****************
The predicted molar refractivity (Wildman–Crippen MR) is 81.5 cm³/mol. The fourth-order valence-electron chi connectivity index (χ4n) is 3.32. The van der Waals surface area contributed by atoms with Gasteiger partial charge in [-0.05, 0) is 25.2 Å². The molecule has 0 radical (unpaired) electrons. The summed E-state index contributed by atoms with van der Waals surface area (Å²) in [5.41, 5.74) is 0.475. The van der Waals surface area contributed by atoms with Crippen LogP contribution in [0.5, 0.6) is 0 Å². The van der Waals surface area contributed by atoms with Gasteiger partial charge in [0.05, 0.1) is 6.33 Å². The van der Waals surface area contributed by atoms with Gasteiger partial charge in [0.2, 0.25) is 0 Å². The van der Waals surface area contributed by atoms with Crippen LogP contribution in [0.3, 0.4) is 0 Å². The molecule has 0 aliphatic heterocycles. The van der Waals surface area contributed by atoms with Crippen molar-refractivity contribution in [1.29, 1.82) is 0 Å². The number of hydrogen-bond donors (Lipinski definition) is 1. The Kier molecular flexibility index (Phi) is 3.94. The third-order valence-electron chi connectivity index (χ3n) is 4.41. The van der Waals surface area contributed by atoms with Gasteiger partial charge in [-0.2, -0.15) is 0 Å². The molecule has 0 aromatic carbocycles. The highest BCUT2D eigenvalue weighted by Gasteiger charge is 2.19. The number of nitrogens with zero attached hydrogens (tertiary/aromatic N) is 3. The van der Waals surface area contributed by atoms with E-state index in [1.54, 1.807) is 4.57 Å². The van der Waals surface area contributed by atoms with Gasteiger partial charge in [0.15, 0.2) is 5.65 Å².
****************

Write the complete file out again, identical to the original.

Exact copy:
The predicted molar refractivity (Wildman–Crippen MR) is 81.5 cm³/mol. The fourth-order valence-electron chi connectivity index (χ4n) is 3.32. The van der Waals surface area contributed by atoms with Gasteiger partial charge in [-0.05, 0) is 25.2 Å². The molecule has 0 radical (unpaired) electrons. The summed E-state index contributed by atoms with van der Waals surface area (Å²) in [5.41, 5.74) is 0.475. The van der Waals surface area contributed by atoms with Crippen LogP contribution in [0.5, 0.6) is 0 Å². The van der Waals surface area contributed by atoms with Gasteiger partial charge in [0.05, 0.1) is 6.33 Å². The van der Waals surface area contributed by atoms with Gasteiger partial charge in [0.2, 0.25) is 0 Å². The van der Waals surface area contributed by atoms with Crippen LogP contribution in [0.3, 0.4) is 0 Å². The molecule has 0 aliphatic heterocycles. The van der Waals surface area contributed by atoms with Crippen molar-refractivity contribution in [1.29, 1.82) is 0 Å². The number of hydrogen-bond donors (Lipinski definition) is 1. The Kier molecular flexibility index (Phi) is 3.94. The third-order valence-electron chi connectivity index (χ3n) is 4.41. The van der Waals surface area contributed by atoms with Gasteiger partial charge in [-0.2, -0.15) is 0 Å². The molecule has 0 aromatic carbocycles. The highest BCUT2D eigenvalue weighted by Gasteiger charge is 2.19. The number of nitrogens with zero attached hydrogens (tertiary/aromatic N) is 3. The van der Waals surface area contributed by atoms with E-state index in [1.54, 1.807) is 4.57 Å². The van der Waals surface area contributed by atoms with Gasteiger partial charge in [0.15, 0.2) is 5.65 Å².